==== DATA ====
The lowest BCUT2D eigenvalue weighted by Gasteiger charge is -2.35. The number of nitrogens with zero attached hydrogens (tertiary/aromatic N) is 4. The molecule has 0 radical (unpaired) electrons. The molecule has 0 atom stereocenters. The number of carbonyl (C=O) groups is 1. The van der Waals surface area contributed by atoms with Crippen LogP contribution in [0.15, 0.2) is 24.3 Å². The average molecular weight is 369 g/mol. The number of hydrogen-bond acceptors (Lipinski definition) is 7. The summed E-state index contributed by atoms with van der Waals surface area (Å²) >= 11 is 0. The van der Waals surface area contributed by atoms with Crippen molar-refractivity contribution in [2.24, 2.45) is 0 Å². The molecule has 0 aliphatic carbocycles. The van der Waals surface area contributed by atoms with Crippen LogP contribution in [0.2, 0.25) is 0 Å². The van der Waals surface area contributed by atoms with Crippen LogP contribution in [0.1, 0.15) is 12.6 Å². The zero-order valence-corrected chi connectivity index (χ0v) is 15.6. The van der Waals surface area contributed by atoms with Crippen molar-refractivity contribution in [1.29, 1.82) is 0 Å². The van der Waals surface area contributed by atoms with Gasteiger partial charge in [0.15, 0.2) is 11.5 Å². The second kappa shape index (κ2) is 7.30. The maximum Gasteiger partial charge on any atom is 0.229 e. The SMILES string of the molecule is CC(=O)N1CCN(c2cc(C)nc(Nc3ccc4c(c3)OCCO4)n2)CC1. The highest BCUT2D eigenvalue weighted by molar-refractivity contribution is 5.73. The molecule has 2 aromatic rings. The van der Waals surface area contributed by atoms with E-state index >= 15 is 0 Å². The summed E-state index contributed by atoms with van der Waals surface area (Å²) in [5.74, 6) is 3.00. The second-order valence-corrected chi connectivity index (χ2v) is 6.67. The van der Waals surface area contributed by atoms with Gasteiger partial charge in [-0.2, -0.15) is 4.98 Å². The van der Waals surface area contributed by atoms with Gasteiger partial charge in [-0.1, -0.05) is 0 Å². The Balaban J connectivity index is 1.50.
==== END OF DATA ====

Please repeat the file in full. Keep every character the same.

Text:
The lowest BCUT2D eigenvalue weighted by Gasteiger charge is -2.35. The number of nitrogens with zero attached hydrogens (tertiary/aromatic N) is 4. The molecule has 0 radical (unpaired) electrons. The molecule has 0 atom stereocenters. The number of carbonyl (C=O) groups is 1. The van der Waals surface area contributed by atoms with Crippen LogP contribution in [0.15, 0.2) is 24.3 Å². The average molecular weight is 369 g/mol. The number of hydrogen-bond acceptors (Lipinski definition) is 7. The summed E-state index contributed by atoms with van der Waals surface area (Å²) >= 11 is 0. The van der Waals surface area contributed by atoms with Crippen molar-refractivity contribution in [2.24, 2.45) is 0 Å². The molecule has 0 aliphatic carbocycles. The van der Waals surface area contributed by atoms with Crippen LogP contribution in [0.2, 0.25) is 0 Å². The van der Waals surface area contributed by atoms with Crippen LogP contribution in [0.1, 0.15) is 12.6 Å². The zero-order valence-corrected chi connectivity index (χ0v) is 15.6. The van der Waals surface area contributed by atoms with Crippen molar-refractivity contribution in [1.29, 1.82) is 0 Å². The van der Waals surface area contributed by atoms with Gasteiger partial charge in [0.15, 0.2) is 11.5 Å². The second kappa shape index (κ2) is 7.30. The maximum Gasteiger partial charge on any atom is 0.229 e. The SMILES string of the molecule is CC(=O)N1CCN(c2cc(C)nc(Nc3ccc4c(c3)OCCO4)n2)CC1. The highest BCUT2D eigenvalue weighted by molar-refractivity contribution is 5.73. The molecule has 2 aromatic rings. The van der Waals surface area contributed by atoms with E-state index >= 15 is 0 Å². The summed E-state index contributed by atoms with van der Waals surface area (Å²) in [5.74, 6) is 3.00. The second-order valence-corrected chi connectivity index (χ2v) is 6.67. The van der Waals surface area contributed by atoms with Gasteiger partial charge in [-0.2, -0.15) is 4.98 Å². The van der Waals surface area contributed by atoms with Gasteiger partial charge in [-0.1, -0.05) is 0 Å². The Balaban J connectivity index is 1.50.